FAITH column 7 May, 2017

As a 14-year-old Jewish girl reading “The Diary of Anne Frank”, I was confronted with a confusing conundrum about human nature. Anne’s family sought refuge from the murderous intent of the Nazis and their supporters and yet at the same time, two non-Jewish Dutchmen took an altruistic, albeit dangerous risk to hide them. They were not the only ones who concealed Jews.

This dichotomy about the good and evil of human nature, played out on a daily basis on the news with tragic happenings around the world, is testimony to some people’s perfidy, not just barbaric terrorists but also governments’ betraying their own populace with poisonous warfare, inhuman laws and corrupt practices.

Contextually, my attempt to understand people’s inhumanity to others often defies rational comprehension, switching off the nightly news before the final curtain as seeing skeletal children with malnutrition or bloodied and dead is too disturbing, preferring to just stop the world and get off, at least temporarily.

Within our own social milieu where most people live reasonably comfortable and safe lives, there are reminders every day of human abandonment, be it the homeless living on the streets, the unemployed struggling to survive and find work or violence perpetrated behind closed doors in suburbia.

However, reflection about humans engaging in wanton destruction against others should be counterbalanced by appreciating the humane and compassionate deeds of many good and brave people attending to the injured and dying amidst deadly mortar attacks, delivering food and water to sustain life in perilous environs and those fighting for human rights jeopardising their own lives.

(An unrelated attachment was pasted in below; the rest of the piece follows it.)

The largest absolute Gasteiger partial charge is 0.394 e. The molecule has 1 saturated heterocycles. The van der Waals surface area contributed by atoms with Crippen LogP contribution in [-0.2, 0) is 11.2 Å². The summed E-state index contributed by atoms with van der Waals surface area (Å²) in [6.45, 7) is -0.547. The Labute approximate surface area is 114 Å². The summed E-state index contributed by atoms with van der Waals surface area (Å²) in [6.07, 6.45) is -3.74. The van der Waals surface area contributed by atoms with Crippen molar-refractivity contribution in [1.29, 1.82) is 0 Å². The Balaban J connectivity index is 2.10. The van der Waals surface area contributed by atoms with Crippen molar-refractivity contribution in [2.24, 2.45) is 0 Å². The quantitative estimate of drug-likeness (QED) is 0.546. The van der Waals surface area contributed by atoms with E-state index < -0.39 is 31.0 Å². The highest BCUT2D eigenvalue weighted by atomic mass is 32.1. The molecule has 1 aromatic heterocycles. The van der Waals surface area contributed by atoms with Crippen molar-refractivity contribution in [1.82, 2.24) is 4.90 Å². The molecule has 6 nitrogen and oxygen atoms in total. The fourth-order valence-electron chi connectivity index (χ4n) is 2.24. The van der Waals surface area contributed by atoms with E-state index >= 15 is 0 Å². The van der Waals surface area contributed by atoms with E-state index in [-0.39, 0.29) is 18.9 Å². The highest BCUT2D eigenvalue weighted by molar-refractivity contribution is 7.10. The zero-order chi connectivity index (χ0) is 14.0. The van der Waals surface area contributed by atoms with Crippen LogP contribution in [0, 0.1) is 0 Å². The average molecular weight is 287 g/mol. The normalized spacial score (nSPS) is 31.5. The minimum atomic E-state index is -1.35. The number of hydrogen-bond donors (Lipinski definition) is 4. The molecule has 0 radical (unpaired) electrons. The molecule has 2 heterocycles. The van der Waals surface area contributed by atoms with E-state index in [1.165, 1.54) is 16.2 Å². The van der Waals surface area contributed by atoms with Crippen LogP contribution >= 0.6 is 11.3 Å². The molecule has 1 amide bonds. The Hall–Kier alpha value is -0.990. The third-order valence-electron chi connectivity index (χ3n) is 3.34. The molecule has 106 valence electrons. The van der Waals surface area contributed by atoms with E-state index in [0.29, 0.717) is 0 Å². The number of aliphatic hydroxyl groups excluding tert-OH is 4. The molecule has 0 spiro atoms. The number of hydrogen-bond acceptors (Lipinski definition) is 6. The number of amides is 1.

As ordinary humans, most of us have experienced some antipathetic betrayal of our trust and faith, be it by a close friend, a former lover, a respected priest, a trusted doctor, a colleague in our workplace or a family relative, among others. The emotional intensity of that violation may be less traumatic than living in a war zone and starving in a famine, nonetheless our faith in human nature can be undermined as we ponder some people’s cruelty towards us.

Irrespectively, maintaining strong faith in caring, considerate and courageous people is paramount as Anne Frank wrote just three months before her family was discovered: “… how good the people are about me…” and furthermore, recall the words of Palestinian paediatrician, Dr Izzeldin Abuelaish, who, after losing three daughters in an Israeli military assault in Gaza in 2008, wrote in “I Shall Not Hate”: “Whatever you do, if it is done (sincerely)…for the betterment of others…things (can happen) as you envision..(they will)”.